So when The Hobbit was written, the only thing which was known about Gandalf was that he belonged to more or less the same undefined class as Thu did (of course, he was good - which led to the concept of White wizards, each considerably weaker than the Necromancer, but able to unite and defeat him). However, Gandalf was both fallible and suspect to fear - as he is when the goblins burn the forest around him, and he is described as quite desperate at the Battle of Five Armies.

Phew! I've been at this for so long, and haven't even begun to properly answer!
The rest will come later today.


Rembrethil
Tol Eressea


Aug 18 2013, 12:47pm

Post #12 of 30 (275 views)
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I must have missed something [In reply to] Can't Post

Where does it say that the Witch King was Maiar? I must have missed it.

What are the children of the Valar?


squire
Valinor


Aug 18 2013, 2:57pm

Post #13 of 30 (324 views)
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"Die now and curse in vain! For... I am no Maia!" [In reply to] Can't Post

It would be wrong, I think, to base arguments about matters in The Lord of the Rings by using quotes from the drafts in History of Middle-earth - except in the rare cases where the drafts are both consistent with the final published text and yet the published text itself gives no information about the subject. In the case of the Witch-King of Angmar, the HoME drafts are well outbid by the fact that Tolkien gives this villain a perfectly understandable identity: he is a mortal man enslaved by one of the Nine Rings commanded by Sauron's One Ring. Was he a Black Numenorean? Not clear. Was he always a sorceror, even before Sauron took him? Not clear either. But was he a Man, not a Maia? Certainly: "Nine Rings for Mortal Men, Doomed to Die", etc.

Of course as sador notes, Tolkien considered other structures while he was inventing the story. Just as Gandalf was not from the beginning a messenger of the Valar and a member of the so-called Maia order, but simply one wizard among an unnumbered company of "White Wizards", so too his nemesis at the siege of Gondor was not always the fiend with the resume given above. Here, in the form of story-notes to himself, is Tolkien's first stab at the passage in Book V where Gandalf discusses the Witch King with Denethor and Faramir, while Pippin listens in. (In the actual writing, this actually takes place later, after Faramir has returned to battle):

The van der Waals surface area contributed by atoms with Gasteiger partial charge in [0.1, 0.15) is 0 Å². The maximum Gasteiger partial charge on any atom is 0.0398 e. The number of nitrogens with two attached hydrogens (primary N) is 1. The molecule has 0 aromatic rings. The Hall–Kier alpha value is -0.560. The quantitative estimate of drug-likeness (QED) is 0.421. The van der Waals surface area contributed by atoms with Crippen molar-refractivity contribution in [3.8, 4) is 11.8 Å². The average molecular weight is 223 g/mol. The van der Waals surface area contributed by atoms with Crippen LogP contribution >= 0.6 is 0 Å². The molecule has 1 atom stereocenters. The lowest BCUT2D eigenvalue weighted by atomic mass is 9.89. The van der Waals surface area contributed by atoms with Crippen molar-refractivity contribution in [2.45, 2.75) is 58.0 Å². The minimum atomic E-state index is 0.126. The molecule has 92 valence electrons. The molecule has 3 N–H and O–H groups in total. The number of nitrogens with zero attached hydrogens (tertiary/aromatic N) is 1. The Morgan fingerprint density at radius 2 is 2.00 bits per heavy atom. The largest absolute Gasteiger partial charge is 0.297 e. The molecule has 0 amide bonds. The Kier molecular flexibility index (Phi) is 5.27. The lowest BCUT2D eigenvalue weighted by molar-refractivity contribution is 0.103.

Denethor and Faramir marvel at Gandalf's power over Nazgul. Gandalf says things are still not so bad -- because the W[izard] King has not yet appeared. He reveals that he is a renegade of his own order ... [?from] Numenor. 'So far I have saved myself from him only by flight -- for many an age he has lain in hiding or sleep while his master's power waned. But now he is grown more fell than ever. Yet it was foretold that he should be overthrown, in the end, by one young and gallant. But maybe that lies far in the future.' - 'The War of the Ring', HoME IX, 326.
Those were the notes. Then Tolkien wrote out the first draft, and things had already changed:
'But he has come whom I feared.' 'Not the Dark Lord,' cried Pippin. 'No, he will not come except in triumph, ' said Gandalf. 'He wields others as his weapons. I speak of one whom you have met. The Wizard King, captain of those you called the Black Riders. Most fell of all the servants of the Dark Tower. But he has not [struck out (?): yet] taken to winged steeds. [In him I am not overmatched, and yet still I am matched, for he was a member of our order before evil took him.] *Note 13. - HoME IX, p. 331. [Note 13, p. 340: "The square brackets are in the original."]